23 Feb 2016


Sustainable Diets Key for the Well-Being of People and the Planet.

Northbrook, Ill.- Most people think that the biggest single impact on the environment is the cars they drive, or the energy they use to warm their homes. In fact, it’s what they eat. If we look at greenhouse gases emissions, food production is the main contributor to climate change, with 31 percent of the total, surpassing home heating (24 percent) and transportation (18 percent). 1 Particularly relevant is the consumption of meat, responsible for 12.4 percent of total emissions. Greenhouse gas emissions from agriculture have doubled since 1960. Our food choices therefore have a key role in the preservation of our planet.

That is why, as highlighted in the second edition of the Barilla Center for Food & Nutrition (BCFN) Foundation’s book, “Eating Planet”, the adoption of the double food and environmental pyramid - a model that demonstrates how a Mediterranean diet can benefit both people and the environment - becomes one of the first steps on the way to safeguard the planet and your health.

“This second edition of Eating Planet collects the most recent research and debates around food, people and the planet,” said Barilla Chairman Guido Barilla. “It proposes concrete actions for policymakers, the business world and citizens to build a more sustainable future. We want everyone to be more informed and aware of the responsibility we all have – and of the change we can all bring – to our health and that of our planet.”

BCFN gathered input from internationally renowned experts, such as the founder of the International Slow Food Movement Carlo Petrini, Celebrity Chef Jamie Oliver and environmental activist Vandana Shiva, to tackle these issues and offer practical proposals to paradoxes related to food, nutrition and sustainability.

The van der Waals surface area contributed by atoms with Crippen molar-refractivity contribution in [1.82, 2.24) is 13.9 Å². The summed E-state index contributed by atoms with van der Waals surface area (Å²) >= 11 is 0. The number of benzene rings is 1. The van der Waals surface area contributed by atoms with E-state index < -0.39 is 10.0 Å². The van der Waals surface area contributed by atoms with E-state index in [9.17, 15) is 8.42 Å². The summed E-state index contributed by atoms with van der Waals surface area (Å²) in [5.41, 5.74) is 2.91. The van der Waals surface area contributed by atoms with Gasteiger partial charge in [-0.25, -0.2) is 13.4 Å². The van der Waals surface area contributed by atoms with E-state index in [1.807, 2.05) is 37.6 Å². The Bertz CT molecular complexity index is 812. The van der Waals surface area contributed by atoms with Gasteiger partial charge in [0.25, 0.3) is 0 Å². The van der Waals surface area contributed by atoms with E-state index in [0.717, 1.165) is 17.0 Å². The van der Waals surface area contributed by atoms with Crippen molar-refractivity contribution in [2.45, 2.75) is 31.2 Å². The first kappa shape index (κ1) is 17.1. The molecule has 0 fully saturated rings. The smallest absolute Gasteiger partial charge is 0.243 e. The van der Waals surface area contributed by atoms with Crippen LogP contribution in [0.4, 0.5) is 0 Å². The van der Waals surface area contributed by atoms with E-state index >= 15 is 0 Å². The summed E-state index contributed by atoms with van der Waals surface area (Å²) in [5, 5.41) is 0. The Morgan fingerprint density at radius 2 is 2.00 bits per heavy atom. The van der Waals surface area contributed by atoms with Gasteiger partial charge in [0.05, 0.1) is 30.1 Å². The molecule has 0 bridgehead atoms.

Through the four pillar analysis, Eating Planet presents food as an overarching element in all aspects of our lives, from the economy to health, from sustainability to traditions and it sets out an alternative model continually linking human well-being to the well-being of the planet.

Eating Planet proposes an alternative to GDP, which does not take into account social inequality and the state of the environment. The Barilla Center for Food & Nutrition Index not only measures the economic well-being of a country, but also its future sustainability.

The authors tackle the problem of food availability. What will we do in 2050 when the global population reaches around 9.5 billion people requiring a 70 percent increase in agricultural production? According to Eating Planet, it is important not to overlook the fact that the food we choose to eat has a direct impact on the environment (and of course on our health). These issues are analyzed in great depth with the help of an updated version of the double food environment pyramid.

Barilla Center for Food & Nutrition uses this new model to emphasize the direct link between lifestyle and health. Despite the fact that on average people are living longer, people’s health do not seem to be improving at the same rate.

Eating Planet examines the connections between food, culture and traditions in different countries. It explores how food choices vary from country to country, with a particular focus on the Mediterranean Diet, which appears to be in constant evolution as the pace of people’s lives continue to change. Recently, the U.S. Dietary Guidelines for Americans recommended the Mediterranean Diet as an eating pattern that can help promote health and prevent disease.

Edited by Edizioni Ambiente, Eating Planet is available in bookstores and subsequently in eBook format on leading ecommerce websites. The new edition was presented in New York last night at an exclusive dinner discussion hosted by Guido Barilla at the Barilla Restaurant – Herald Square.

Some of the leading figures in scientific, environmental and food-related fields in Italy and worldwide contributed to the production of Eating Planet.
BCFN would like to thank Tony Allan, Gianfranco Bologna, Barbara Buchner, Paolo De Castro, Sara Farnetti, Ellen Gustafson, Michel Heasman, Hans R. Herren, Alexandre Kalache, Aviva Must, Marion Nestle, Danielle Nierenberg, Jamie Oliver, Shimon Peres, Carlo Petrini, Gabriele Riccardi, Camillo Ricordi, Paul Roberts, Vandana Shiva, Pavan Sukhdev, Ricardo Uauy and Riccardo Valentini.
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